Even this seemingly simple recipe was still a little tricky. I needed to make sure the height at which I attached the shelf was OK, otherwise I’d regret it. The bolts needed to be quite long. And there was a surprising amount of thinking to be done about how to drill the holes so that they didn’t make the bolts hit the screws inside the legs that held the table together (which itself is made of cardboard and bits of MDF). I also had to bring a drill in. And drill stuff without a vice. And without making a hole in the floor or freaking out colleagues with drilling noises… But I did it all the same.
Head in the clouds, feet on the floor
At first, it’s hard not to think about your new standing situation. You can see everyone. They can see you. You avoid picking your nose as a consequence.
Your arse is also at other people’s nose level. That sort of thing.
Unlike some people’s accounts of musclo-skeletal hell in the first weeks, I had few physical problem adjusting. My partner in the Pact had had similar standing desk experience at a previous job, so was also reasonably prepared. But without wishing to sound like my grandmother, standing for long periods is not without it’s negative effects. Mine were with my ankles – and specifically swollen ones. So – just like my grandmother – I’ve bought some compression stockings to wear. Nike-toting sports persons wear them too though, so it’s cool in a sort of Michael Jordan kind of way.
I also bought a “fatigue mat” to stand on because the Internets said I should. This actually reduces the fatigue from the soles of my feet more than anything else, but it’s nice. The mat also proved to be the most expensive piece: after reading a few reviews for good ones (fatigue mat porn!), I found myself lusting after a Imprint CumulusPro. But at over £200 in the UK I had to turn to eBay and a US outlet to get it at £50 including postage. Not cheap for a slab of black rubber, but my feet report to me so I’m happy to sign off their expenses.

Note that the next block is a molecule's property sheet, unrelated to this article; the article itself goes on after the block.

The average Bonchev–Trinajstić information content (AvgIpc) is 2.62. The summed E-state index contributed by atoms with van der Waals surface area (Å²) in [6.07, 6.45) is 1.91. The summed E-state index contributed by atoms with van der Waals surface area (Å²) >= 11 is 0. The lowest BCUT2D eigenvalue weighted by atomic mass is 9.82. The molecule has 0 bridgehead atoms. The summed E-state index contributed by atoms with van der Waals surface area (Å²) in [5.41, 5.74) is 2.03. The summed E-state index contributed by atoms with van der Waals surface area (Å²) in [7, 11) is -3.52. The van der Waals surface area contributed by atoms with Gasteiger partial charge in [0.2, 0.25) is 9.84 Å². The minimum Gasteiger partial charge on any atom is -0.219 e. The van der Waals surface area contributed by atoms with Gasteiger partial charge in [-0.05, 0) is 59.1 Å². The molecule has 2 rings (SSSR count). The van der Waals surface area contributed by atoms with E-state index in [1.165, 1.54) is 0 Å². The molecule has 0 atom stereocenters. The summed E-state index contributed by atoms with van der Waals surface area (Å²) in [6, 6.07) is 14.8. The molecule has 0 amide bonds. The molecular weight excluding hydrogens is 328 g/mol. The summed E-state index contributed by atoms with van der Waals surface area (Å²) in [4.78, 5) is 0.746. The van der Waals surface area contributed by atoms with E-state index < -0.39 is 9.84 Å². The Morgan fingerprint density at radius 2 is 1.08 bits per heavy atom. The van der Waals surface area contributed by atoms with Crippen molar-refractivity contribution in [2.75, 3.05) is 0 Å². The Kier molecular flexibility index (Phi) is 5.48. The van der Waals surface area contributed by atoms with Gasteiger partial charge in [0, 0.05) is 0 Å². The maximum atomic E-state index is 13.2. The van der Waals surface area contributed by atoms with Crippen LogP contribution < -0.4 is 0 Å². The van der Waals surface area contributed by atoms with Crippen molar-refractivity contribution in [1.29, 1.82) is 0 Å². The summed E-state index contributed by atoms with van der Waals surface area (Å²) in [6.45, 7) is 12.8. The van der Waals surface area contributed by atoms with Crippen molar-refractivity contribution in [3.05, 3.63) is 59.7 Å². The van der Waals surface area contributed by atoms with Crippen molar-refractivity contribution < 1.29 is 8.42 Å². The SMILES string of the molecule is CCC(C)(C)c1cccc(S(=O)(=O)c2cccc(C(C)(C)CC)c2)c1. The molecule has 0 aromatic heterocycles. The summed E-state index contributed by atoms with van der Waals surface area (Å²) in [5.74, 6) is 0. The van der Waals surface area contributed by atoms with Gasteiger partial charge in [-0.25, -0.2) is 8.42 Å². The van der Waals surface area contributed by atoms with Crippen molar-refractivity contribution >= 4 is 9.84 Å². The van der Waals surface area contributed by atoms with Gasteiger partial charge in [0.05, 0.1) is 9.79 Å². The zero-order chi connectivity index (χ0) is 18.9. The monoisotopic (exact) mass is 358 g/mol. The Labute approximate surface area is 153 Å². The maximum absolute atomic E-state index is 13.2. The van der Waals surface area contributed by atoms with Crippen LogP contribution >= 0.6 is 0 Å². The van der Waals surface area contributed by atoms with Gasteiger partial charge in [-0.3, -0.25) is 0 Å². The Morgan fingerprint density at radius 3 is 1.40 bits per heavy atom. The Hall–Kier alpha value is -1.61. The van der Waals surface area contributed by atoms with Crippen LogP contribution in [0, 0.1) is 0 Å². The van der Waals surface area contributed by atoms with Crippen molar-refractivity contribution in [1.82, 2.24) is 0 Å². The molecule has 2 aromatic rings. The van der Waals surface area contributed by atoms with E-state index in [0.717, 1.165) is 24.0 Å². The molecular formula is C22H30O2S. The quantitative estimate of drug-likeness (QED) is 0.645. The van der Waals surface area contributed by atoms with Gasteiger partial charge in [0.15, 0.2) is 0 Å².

Talking of expenses, also I booked in a workplace assessment as part of Tes’s office services to see if they had anything to say. After 30 minutes of stern inquisition by a qualified physiotherapist, I was told that standing was only a little better than sitting overall. So I should alternate sitting with standing up and moving about. That sounds sensible to me, so I’m trying to sit down for periods in the day too. And walk about a bit. Flex my calves, engage my core, keep shoulders back and relaxed while wishing I could touch-type better.
Should You Do It Too?
This, as marketing droids like to say, is the Net Promoter question. Would I recommend a standing desk to somebody else?
The easy answer is no, because you’d blame me if you ended up in a wheelchair with no ankles or something. But if, like me, your body somehow suggested it of it own accord, then for about £70 all in, there’s only one way of finding out whether it’s for you.
This article is now up on hacker news, feel free to discuss there